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Offer some of the first detailed evidence of which federal government officials had at least some knowledge that the start-up of the health care exchange might be troubled.
Henry Chao, the deputy chief information officer at the agency overseeing the project, warned seven other officials in July that the lead contractor, CGI Federal, had better accelerate the work.
“I just need to feel more confident they are not going to crash the plane at takeoff,” he wrote on July 16 to colleagues at the agency, the Centers for Medicare and Medicaid Services.
Mr. Chao’s general concerns about the pace of the project were known; he told industry executives at a conference in March that he was worried, remarking, “Let’s just make sure it’s not a third world experience.”
But the email exchanges released on Friday make clear that there was growing friction between the federal government and CGI, a Canadian company, as the project missed various deadlines even as the Oct. 1 start-up of the federal marketplace site was approaching.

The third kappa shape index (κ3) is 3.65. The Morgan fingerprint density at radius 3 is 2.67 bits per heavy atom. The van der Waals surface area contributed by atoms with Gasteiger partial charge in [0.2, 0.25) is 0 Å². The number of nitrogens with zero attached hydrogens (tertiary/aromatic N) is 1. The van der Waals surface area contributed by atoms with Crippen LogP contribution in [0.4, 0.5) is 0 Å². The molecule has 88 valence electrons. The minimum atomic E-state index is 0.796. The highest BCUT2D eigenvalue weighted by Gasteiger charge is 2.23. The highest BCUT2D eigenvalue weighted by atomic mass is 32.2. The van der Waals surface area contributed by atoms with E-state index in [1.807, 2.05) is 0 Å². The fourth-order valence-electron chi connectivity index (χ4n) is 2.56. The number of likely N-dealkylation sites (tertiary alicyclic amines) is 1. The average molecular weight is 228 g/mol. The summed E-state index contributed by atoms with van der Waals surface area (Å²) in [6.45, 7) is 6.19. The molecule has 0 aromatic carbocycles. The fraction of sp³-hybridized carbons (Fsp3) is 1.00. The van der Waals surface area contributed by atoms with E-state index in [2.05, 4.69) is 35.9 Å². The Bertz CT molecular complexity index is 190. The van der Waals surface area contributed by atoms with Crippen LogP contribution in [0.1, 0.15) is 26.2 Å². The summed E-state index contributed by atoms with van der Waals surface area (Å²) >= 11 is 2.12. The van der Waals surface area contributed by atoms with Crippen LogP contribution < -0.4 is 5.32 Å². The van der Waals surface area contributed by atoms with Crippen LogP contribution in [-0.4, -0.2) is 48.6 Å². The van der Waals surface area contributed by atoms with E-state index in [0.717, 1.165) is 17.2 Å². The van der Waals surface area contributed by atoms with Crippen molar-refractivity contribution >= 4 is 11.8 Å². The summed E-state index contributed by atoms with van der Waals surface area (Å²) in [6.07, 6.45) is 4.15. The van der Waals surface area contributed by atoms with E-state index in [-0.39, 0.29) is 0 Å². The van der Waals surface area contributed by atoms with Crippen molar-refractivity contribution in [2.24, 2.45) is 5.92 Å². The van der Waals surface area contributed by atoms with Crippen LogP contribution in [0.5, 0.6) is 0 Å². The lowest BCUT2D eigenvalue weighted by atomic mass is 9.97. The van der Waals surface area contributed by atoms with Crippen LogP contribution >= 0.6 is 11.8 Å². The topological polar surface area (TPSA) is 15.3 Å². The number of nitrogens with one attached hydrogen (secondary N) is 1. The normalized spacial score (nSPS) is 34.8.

There apparently was also tension between two contractors: CGI, which was leading the effort, and QSSI, a Maryland company that was supposed to test the computer programs to ensure that they worked. A spokeswoman for CGI declined to comment. But two company employees involved in the effort, who asked not to be named because they were not authorized to speak on the record, said the problem was not CGI’s work, but a lack of clear federal oversight, as bureaucrats argued over which tasks should take precedent.
“This is internal infighting and reflects the lack of a strong, single manager at C.M.S. to drive the program,” one employee said.
The problems were particularly acute with a part of the project that was supposed to help manage the processing of insurance payments.
“The FM build appears to be way off track and getting worse,” a federal official, Jeff Grant, wrote in an email on July 8, referring to the Financial Management project. Up to that point, the email added, “they have never revealed the seriously substandard level of staffing that this team has.”
Mr. Grant went on to write, “We believe that our entire build is in jeopardy.”
A statement from the Department of Health and Human Services on Friday said that these kinds of questions and concerns were common in any large government